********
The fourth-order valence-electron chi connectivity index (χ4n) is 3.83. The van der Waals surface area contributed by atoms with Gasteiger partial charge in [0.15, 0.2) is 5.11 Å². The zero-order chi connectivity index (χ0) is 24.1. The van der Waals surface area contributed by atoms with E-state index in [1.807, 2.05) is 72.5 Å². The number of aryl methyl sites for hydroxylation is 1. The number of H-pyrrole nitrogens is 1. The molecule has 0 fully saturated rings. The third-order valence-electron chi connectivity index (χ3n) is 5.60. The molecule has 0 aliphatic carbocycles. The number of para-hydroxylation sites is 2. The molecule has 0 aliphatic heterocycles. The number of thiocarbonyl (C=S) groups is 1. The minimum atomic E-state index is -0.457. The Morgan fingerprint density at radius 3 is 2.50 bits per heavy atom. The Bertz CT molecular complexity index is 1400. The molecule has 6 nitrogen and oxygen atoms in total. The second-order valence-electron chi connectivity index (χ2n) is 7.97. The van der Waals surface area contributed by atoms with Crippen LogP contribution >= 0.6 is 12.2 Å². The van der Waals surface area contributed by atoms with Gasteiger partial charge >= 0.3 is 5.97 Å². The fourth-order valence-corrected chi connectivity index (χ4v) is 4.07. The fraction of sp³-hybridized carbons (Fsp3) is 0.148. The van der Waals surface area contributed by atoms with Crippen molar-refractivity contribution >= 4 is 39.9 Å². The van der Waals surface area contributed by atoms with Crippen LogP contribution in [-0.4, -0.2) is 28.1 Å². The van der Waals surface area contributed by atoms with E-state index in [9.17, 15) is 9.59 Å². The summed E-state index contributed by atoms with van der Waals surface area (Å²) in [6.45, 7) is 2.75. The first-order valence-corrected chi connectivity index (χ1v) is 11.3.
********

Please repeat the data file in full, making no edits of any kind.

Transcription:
The fourth-order valence-electron chi connectivity index (χ4n) is 3.83. The van der Waals surface area contributed by atoms with Gasteiger partial charge in [0.15, 0.2) is 5.11 Å². The zero-order chi connectivity index (χ0) is 24.1. The van der Waals surface area contributed by atoms with E-state index in [1.807, 2.05) is 72.5 Å². The number of aryl methyl sites for hydroxylation is 1. The number of H-pyrrole nitrogens is 1. The molecule has 0 fully saturated rings. The third-order valence-electron chi connectivity index (χ3n) is 5.60. The molecule has 0 aliphatic carbocycles. The number of para-hydroxylation sites is 2. The molecule has 0 aliphatic heterocycles. The number of thiocarbonyl (C=S) groups is 1. The minimum atomic E-state index is -0.457. The Morgan fingerprint density at radius 3 is 2.50 bits per heavy atom. The Bertz CT molecular complexity index is 1400. The molecule has 6 nitrogen and oxygen atoms in total. The second-order valence-electron chi connectivity index (χ2n) is 7.97. The van der Waals surface area contributed by atoms with Crippen LogP contribution >= 0.6 is 12.2 Å². The van der Waals surface area contributed by atoms with Gasteiger partial charge >= 0.3 is 5.97 Å². The fourth-order valence-corrected chi connectivity index (χ4v) is 4.07. The fraction of sp³-hybridized carbons (Fsp3) is 0.148. The van der Waals surface area contributed by atoms with Crippen molar-refractivity contribution >= 4 is 39.9 Å². The van der Waals surface area contributed by atoms with Crippen LogP contribution in [-0.4, -0.2) is 28.1 Å². The van der Waals surface area contributed by atoms with E-state index in [9.17, 15) is 9.59 Å². The summed E-state index contributed by atoms with van der Waals surface area (Å²) in [6.45, 7) is 2.75. The first-order valence-corrected chi connectivity index (χ1v) is 11.3.